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Adam Bede by George Eliot

Every Sunday a preaching and praying


"I

never saw the like to you, Dinah," Mrs. Poyser was saying, "when you've once took anything into your head: there's no more moving you than the rooted tree. You may say what you like, but I don't believe that's religion; for what's the Sermon on the Mount about, as you're so fond o' reading to the boys, but doing what other folks 'ud have you do? But if it was anything unreasonable they wanted you to do, like taking your cloak off and giving it to 'em, or letting 'em slap you i' the face, I daresay you'd be ready enough. It's only when one 'ud have you do what's plain common sense and good for yourself, as you're obstinate th' other way."

"Nay, dear Aunt," said Dinah, smiling slightly as she went on with her work, "I'm sure your wish 'ud be a reason for me to do anything that I didn't feel it was wrong to do."

"Wrong! You drive me past bearing. What is there wrong, I should like to know, i' staying along wi' your own friends, as are th' happier for having you with 'em an' are willing to provide for you, even if your work didn't more nor pay 'em for the bit o' sparrow's victual y' eat and the bit o' rag you put on? An' who is it, I should like to know, as you're bound t' help and comfort i' the world more nor your own flesh and blood--an' me th' only aunt you've got above-ground, an' am brought to the brink o' the grave welly every winter as comes, an' there's the child as sits beside you 'ull break her little

heart when you go, an' the grandfather not been dead a twelvemonth, an' your uncle 'ull miss you so as never was--a-lighting his pipe an' waiting on him, an' now I can trust you wi' the butter, an' have had all the trouble o' teaching you, and there's all the sewing to be done, an' I must have a strange gell out o' Treddles'on to do it--an' all because you must go back to that bare heap o' stones as the very crows fly over an' won't stop at."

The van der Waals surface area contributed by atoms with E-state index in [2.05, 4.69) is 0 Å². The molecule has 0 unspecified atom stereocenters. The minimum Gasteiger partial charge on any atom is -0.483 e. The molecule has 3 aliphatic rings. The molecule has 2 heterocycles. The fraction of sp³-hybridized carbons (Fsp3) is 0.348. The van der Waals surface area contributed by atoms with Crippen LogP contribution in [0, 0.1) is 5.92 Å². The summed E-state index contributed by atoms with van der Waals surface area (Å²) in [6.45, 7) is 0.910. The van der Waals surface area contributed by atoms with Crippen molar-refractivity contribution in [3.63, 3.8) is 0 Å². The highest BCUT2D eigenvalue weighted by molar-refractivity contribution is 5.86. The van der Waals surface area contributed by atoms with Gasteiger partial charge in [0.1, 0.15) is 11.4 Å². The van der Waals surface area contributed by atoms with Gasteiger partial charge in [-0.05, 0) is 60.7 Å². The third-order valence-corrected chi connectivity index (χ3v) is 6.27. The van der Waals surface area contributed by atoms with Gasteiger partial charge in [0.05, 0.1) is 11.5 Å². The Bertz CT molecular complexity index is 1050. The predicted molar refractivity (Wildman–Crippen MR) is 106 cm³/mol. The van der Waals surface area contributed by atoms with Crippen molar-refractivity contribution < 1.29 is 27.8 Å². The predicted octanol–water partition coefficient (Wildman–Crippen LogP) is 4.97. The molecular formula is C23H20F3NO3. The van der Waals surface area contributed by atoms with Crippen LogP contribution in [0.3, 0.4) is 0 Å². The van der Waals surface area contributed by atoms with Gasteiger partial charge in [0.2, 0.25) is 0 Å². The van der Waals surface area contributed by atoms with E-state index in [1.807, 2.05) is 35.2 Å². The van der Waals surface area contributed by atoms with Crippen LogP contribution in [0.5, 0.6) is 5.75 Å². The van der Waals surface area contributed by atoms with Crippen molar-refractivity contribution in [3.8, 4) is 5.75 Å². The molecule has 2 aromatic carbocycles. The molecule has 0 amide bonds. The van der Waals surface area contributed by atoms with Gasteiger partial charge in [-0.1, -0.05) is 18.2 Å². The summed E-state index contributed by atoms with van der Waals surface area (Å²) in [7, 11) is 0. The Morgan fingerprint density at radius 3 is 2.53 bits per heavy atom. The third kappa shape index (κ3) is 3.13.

"Dear Aunt Rachel," said Dinah, looking up in Mrs. Poyser's face, "it's your kindness makes you say I'm useful to you. You don't really want me now, for Nancy and Molly are clever at their work, and you're in good health now, by the blessing of God, and my uncle is of a cheerful countenance again, and you have neighbours and friends not a few--some of them come to sit with my uncle almost daily. Indeed, you will not miss me; and at Snowfield there are brethren and sisters in great need, who have none of those comforts you have around you. I feel that I am called back to those amongst whom my lot was first cast. I feel drawn again towards the hills where I used to be blessed in carrying the word of life to the sinful and desolate."

"You feel! Yes," said Mrs. Poyser, returning from a parenthetic glance at the cows, "that's allays the reason I'm to sit down wi', when you've a mind to do anything contrairy. What do you want to be preaching for more than you're preaching now? Don't you go off, the Lord knows where, every Sunday a-preaching and praying? An' haven't you got Methodists enow at Treddles'on to go and look at, if church-folks's faces are too handsome to please you? An' isn't there them i' this parish as you've got under hand, and they're like enough to make friends wi' Old Harry again as soon as your back's turned? There's that Bessy Cranage--she'll be flaunting i' new finery three weeks after you're gone, I'll be bound. She'll no more go on in her new ways without you than a dog 'ull stand on its hind-legs when there's nobody looking. But I suppose it doesna matter so much about folks's souls i' this country, else you'd be for staying with your own aunt, for she's none so good but what you might help her to be better."


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